854             Here is how you'd do it (it is trivial to write this in an event-based
855             manner):
857             my $json = new JSON::XS;
859             # read some data from the socket
860             while (sysread $socket, my $buf, 4096) {
862             # split and decode as many requests as possible
863             for my $request ($json->incr_parse ($buf)) {
864             # act on the $request
865             }
866             }
868             Another complicated example: Assume you have a string with JSON objects
869             or arrays, all separated by (optional) comma characters (e.g. C<[1],[2],
870             [3]>). To parse them, we have to skip the commas between the JSON texts,
871             and here is where the lvalue-ness of C comes in useful:
873             my $text = "[1],[2], [3]";
874             my $json = new JSON::XS;
876             # void context, so no parsing done
877             $json->incr_parse ($text);
879             # now extract as many objects as possible. note the
880             # use of scalar context so incr_text can be called.
881             while (my $obj = $json->incr_parse) {
882             # do something with $obj
884             # now skip the optional comma
885             $json->incr_text =~ s/^ \s* , //x;
886             }
888             Now lets go for a very complex example: Assume that you have a gigantic
889             JSON array-of-objects, many gigabytes in size, and you want to parse it,
890             but you cannot load it into memory fully (this has actually happened in
891             the real world :).
893             Well, you lost, you have to implement your own JSON parser. But JSON::XS
894             can still help you: You implement a (very simple) array parser and let
895             JSON decode the array elements, which are all full JSON objects on their
896             own (this wouldn't work if the array elements could be JSON numbers, for
897             example):
899             my $json = new JSON::XS;
901             # open the monster
902             open my $fh, "
903             or die "bigfile: $!";
905             # first parse the initial "["
906             for (;;) {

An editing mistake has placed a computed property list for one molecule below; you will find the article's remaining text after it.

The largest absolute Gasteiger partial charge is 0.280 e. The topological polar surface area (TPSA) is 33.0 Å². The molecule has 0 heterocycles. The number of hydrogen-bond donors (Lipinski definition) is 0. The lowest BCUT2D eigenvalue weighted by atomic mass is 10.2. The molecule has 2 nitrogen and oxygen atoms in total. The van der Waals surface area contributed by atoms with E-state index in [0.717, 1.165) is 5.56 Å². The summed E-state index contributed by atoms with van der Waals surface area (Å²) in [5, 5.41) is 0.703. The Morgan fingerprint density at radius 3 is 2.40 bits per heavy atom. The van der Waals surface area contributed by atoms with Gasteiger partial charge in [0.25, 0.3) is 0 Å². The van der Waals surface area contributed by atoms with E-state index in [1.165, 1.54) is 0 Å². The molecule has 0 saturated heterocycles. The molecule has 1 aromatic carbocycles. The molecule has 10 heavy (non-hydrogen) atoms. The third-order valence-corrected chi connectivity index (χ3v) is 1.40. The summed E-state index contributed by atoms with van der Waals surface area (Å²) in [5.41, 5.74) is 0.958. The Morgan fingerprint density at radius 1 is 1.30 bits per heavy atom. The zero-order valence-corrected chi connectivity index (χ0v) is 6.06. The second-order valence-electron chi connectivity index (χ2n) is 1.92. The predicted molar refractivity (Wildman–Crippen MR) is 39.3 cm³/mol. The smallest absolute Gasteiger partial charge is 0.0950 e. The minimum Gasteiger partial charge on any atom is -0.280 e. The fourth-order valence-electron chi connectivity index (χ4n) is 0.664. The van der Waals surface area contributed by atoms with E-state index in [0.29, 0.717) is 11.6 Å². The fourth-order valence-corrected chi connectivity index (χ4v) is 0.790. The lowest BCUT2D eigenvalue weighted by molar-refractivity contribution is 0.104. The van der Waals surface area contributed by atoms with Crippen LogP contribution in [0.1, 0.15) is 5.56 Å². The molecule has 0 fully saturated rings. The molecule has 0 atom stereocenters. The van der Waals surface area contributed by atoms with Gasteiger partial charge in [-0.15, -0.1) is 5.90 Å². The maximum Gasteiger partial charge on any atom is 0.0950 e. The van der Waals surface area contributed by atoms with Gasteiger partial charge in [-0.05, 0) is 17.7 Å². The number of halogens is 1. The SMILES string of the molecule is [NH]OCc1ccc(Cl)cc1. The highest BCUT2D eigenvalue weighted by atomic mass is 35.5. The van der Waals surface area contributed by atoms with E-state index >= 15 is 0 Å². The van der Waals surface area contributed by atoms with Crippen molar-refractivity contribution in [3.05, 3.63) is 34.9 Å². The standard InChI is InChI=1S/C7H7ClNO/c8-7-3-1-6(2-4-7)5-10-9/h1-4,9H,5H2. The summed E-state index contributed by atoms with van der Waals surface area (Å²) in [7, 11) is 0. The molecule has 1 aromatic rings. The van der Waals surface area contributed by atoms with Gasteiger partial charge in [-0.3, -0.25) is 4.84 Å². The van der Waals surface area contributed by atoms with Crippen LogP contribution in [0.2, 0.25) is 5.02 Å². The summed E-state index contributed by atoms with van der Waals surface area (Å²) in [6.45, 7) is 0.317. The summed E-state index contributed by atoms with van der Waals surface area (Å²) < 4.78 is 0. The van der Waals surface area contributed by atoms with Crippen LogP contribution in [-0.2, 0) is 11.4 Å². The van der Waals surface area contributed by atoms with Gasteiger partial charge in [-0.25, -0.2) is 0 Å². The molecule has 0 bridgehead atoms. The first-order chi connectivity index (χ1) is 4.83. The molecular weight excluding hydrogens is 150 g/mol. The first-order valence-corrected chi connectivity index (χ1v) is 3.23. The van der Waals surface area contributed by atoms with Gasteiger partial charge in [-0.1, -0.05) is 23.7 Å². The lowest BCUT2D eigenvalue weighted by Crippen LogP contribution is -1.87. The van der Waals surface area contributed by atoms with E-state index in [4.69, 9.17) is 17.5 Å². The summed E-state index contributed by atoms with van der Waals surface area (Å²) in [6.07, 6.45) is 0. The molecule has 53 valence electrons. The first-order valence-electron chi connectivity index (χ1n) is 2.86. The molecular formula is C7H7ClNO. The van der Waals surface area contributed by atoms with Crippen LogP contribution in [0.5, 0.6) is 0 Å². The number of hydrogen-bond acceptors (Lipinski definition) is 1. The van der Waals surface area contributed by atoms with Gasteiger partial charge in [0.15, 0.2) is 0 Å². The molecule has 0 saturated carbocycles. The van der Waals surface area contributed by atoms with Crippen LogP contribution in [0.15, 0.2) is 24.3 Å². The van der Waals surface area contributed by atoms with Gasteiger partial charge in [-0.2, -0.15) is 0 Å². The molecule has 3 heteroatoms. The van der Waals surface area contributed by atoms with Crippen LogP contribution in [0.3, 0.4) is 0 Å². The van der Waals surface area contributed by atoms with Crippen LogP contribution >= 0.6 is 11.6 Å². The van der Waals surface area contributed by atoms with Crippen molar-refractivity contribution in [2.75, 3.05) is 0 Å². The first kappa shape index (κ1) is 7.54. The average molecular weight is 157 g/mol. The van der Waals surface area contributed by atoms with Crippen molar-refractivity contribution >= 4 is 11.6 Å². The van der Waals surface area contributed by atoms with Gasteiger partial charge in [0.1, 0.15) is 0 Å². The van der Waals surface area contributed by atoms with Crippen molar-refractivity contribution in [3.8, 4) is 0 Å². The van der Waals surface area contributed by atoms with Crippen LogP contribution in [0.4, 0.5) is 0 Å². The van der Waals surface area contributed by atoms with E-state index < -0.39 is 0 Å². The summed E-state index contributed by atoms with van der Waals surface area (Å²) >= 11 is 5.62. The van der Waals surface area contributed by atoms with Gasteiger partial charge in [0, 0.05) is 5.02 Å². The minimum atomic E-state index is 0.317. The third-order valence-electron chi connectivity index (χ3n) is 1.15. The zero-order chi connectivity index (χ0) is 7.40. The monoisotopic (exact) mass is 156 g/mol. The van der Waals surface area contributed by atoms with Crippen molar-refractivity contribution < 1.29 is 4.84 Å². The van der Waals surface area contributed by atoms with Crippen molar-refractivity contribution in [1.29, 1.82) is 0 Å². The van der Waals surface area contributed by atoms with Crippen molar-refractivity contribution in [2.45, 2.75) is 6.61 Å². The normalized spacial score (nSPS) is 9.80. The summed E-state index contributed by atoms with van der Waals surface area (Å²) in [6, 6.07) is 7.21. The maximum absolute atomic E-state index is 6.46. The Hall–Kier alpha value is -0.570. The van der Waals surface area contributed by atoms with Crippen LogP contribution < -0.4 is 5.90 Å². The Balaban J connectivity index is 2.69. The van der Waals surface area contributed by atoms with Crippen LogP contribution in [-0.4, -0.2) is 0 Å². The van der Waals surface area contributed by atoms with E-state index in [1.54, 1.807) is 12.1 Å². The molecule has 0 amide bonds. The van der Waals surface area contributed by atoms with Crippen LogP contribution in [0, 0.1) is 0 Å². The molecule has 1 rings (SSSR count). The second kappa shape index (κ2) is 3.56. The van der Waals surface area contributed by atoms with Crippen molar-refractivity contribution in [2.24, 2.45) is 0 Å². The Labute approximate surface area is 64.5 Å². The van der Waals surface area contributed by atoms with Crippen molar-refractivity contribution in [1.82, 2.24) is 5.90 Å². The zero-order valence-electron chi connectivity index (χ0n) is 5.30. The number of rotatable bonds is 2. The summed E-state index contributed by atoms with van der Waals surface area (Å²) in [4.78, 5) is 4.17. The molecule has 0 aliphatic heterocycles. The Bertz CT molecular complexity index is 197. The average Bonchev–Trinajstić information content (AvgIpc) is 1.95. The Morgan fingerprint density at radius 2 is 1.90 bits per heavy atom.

907             sysread $fh, my $buf, 65536
908             or die "read error: $!";
909             $json->incr_parse ($buf); # void context, so no parsing
911             # Exit the loop once we found and removed(!) the initial "[".
912             # In essence, we are (ab-)using the $json object as a simple scalar
913             # we append data to.
914             last if $json->incr_text =~ s/^ \s* \[ //x;
915             }
917             # now we have the skipped the initial "[", so continue
918             # parsing all the elements.
919             for (;;) {
920             # in this loop we read data until we got a single JSON object
921             for (;;) {
922             if (my $obj = $json->incr_parse) {
923             # do something with $obj
924             last;
925             }
927             # add more data
928             sysread $fh, my $buf, 65536
929             or die "read error: $!";
930             $json->incr_parse ($buf); # void context, so no parsing
931             }
933             # in this loop we read data until we either found and parsed the
934             # separating "," between elements, or the final "]"
935             for (;;) {
936             # first skip whitespace
937             $json->incr_text =~ s/^\s*//;
939             # if we find "]", we are done
940             if ($json->incr_text =~ s/^\]//) {
941             print "finished.\n";
942             exit;
943             }
945             # if we find ",", we can continue with the next element
946             if ($json->incr_text =~ s/^,//) {
947             last;
948             }
950             # if we find anything else, we have a parse error!
951             if (length $json->incr_text) {
952             die "parse error near ", $json->incr_text;
953             }
955             # else add more data
956             sysread $fh, my $buf, 65536
957             or die "read error: $!";
958             $json->incr_parse ($buf); # void context, so no parsing
959             }
961             This is a complex example, but most of the complexity comes from the fact